Colm Tóibín Writing Styles in Brooklyn (novel)

This Study Guide consists of approximately 40 pages of chapter summaries, quotes, character analysis, themes, and more - everything you need to sharpen your knowledge of Brooklyn.
This section contains 486 words
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Point of View

Colm Toibin tells his novel “Brooklyn” in the third-person omniscient perspective from the point of view of an unidentified narrator – most clearly someone familiar with the story of Eilis. The third-person perspective allows Toibin to tell not only the story of Eilis, but to provide important contextual information about the world, Brooklyn, Ireland, and other characters that Eilis and the characters themselves might not know about one or another. This creates a greater depth and complexity to the novel and its plot. For example, the reader learns about the great economic difficulties in which Ireland finds itself after World War II, which explains why so many men in Enniscorthy are unable to find work locally, and so much leave the country – and helps compel Eilis to move to the United States. This enrichens Eilis’s character, giving her concrete motivation to immigrate to Brooklyn. The...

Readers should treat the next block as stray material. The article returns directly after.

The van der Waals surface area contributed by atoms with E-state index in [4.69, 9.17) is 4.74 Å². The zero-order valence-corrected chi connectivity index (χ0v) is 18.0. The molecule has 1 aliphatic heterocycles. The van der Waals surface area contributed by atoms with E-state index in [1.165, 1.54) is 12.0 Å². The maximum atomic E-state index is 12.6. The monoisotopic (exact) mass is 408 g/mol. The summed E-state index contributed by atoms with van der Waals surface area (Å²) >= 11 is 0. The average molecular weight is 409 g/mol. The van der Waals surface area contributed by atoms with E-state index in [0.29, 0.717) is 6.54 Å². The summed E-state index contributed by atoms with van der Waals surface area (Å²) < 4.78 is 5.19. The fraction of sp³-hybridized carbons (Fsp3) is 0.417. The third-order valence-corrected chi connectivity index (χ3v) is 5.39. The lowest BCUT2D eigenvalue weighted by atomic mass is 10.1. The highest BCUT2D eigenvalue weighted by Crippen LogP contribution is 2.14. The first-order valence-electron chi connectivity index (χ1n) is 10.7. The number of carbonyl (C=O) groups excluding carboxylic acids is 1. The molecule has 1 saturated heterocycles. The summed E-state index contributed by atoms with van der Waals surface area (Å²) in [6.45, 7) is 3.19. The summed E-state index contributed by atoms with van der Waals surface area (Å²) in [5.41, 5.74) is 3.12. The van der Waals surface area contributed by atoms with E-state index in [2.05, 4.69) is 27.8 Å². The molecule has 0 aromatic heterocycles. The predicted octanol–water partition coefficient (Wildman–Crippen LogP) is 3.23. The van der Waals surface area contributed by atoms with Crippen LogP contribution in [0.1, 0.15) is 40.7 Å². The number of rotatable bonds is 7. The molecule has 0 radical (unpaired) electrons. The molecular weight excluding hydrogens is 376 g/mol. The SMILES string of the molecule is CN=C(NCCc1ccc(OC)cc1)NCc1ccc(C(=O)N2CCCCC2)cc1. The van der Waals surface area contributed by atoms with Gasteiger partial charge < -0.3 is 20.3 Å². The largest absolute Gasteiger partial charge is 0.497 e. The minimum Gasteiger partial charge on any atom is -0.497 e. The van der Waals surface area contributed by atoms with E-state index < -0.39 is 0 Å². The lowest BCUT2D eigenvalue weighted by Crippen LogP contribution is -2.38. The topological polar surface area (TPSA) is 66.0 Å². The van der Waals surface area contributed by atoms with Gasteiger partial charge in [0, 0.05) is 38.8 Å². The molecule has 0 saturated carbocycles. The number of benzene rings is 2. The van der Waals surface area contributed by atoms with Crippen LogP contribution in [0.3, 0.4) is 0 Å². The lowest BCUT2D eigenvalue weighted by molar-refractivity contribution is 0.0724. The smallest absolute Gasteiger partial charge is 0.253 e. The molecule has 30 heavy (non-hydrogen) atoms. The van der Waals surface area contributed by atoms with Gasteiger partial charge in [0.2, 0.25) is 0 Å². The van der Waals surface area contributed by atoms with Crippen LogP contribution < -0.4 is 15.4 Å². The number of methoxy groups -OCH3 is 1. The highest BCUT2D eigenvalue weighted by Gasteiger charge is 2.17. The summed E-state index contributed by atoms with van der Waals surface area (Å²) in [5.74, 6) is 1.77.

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This section contains 486 words
(approx. 2 pages at 400 words per page)
Buy the Brooklyn (novel) Study Guide
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